No matter. It should be noted that numerous observers and analysts have given other, far more plausible reasons why Romney chose Ryan as his running mate. Romney could have chosen a candidate who fit one or both of Mr. Scheiber’s criteria. But the idea that those were his only options is absurd.

Mr. Scheiber believes the only reason Romney tapped Ryan — the only reason he could have — was to excite the conservative base. That may be wrong, but don’t stop him now, he’s on a roll:

He went with option 2—a pick that does nothing to increase his chance of winning, but does increase the chance he loses by a large margin, because it hurts with the demographic groups we’re talking about.

Why would Team Romney do that? Here’s where we get into the realm of psychology. I’d guess—and I won’t pretend it’s anything other than speculation—they worried that if they went with option 1 and lost big, then the blame was on them. In the case of a Palin or Rubio-type figure, the conventional wisdom would be that they were reckless, a la McCain. If they went with a moderate woman or a moderate Latino or a Democrat, the base would insist they lost because they strayed too far from the Truth. I doubt they ever articulated these anxieties, much less discussed them at length. But I suspect they acted as powerful, if subconscious, constraints.


“Subconscious constraints” on what? Whatever Scheiber “suspects” is meaningless in this context for the simple reason he is proceeding from a false assumption — that the reason for the Ryan pick was so Romney could cast blame on the right when he lost — and drawing conclusions based on nothing more than a powerful bias. This is not only stupid, but rank dishonesty as well.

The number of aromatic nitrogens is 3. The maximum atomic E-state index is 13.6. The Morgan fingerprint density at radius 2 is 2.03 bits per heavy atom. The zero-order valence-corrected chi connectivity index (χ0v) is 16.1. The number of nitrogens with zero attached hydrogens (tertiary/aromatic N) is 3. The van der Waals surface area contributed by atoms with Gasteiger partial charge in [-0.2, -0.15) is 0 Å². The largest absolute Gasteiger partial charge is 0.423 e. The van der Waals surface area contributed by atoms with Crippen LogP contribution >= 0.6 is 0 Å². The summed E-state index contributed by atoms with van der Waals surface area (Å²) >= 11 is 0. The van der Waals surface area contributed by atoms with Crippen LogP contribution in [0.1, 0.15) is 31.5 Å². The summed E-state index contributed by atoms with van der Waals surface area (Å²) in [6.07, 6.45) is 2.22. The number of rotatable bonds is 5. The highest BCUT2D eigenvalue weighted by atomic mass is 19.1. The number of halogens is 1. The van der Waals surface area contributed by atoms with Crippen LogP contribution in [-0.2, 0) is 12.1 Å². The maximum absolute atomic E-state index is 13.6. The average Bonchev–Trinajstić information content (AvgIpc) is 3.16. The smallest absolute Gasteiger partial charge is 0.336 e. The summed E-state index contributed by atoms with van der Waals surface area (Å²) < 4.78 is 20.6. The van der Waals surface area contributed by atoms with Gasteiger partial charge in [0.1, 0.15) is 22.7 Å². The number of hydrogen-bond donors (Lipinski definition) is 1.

I’d guess — and I won’t pretend it’s anything other than speculation — Noam Scheiber really hasn’t a clue why Romney chose Ryan but dreamed up this “blame it on the right” theme because 1) it sounds kewl and lots of liberals will be impressed he is using “psychology” to analyze the right; and 2)attacking Mitt Romney for being such a dufus gives him almost as much pleasure as tearing the wings off of flies. That latter reason may or may not be true. I claim no special sight that would allow me to watch as Scheiber cackles gleefully while ripping the wings off a helpless insect. But the psychology fits. And if the psychology fits, you must convict — or something like that.

Meanwhile, the big finish:

Just knowing what we know about how humans work, that strikes me as a much more appealing proposition. But, of course, it’s also incredibly risk-averse.


The answer is, I don’t know if earth is Scheiber’s native planet. Or if he actually belongs to the genus homo sapiens. There very well could be another species of homo that works the way Mr. Scheiber describes. Perhaps we could refer to them as homo luninus.

The fact is, Mr. Scheiber knows as much about how humans “work,” as he knows about “psychology,” or the motivations of Mr. Romney in choosing Mr. Ryan as his running mate for that matter. Frankly, it isn’t too damn much.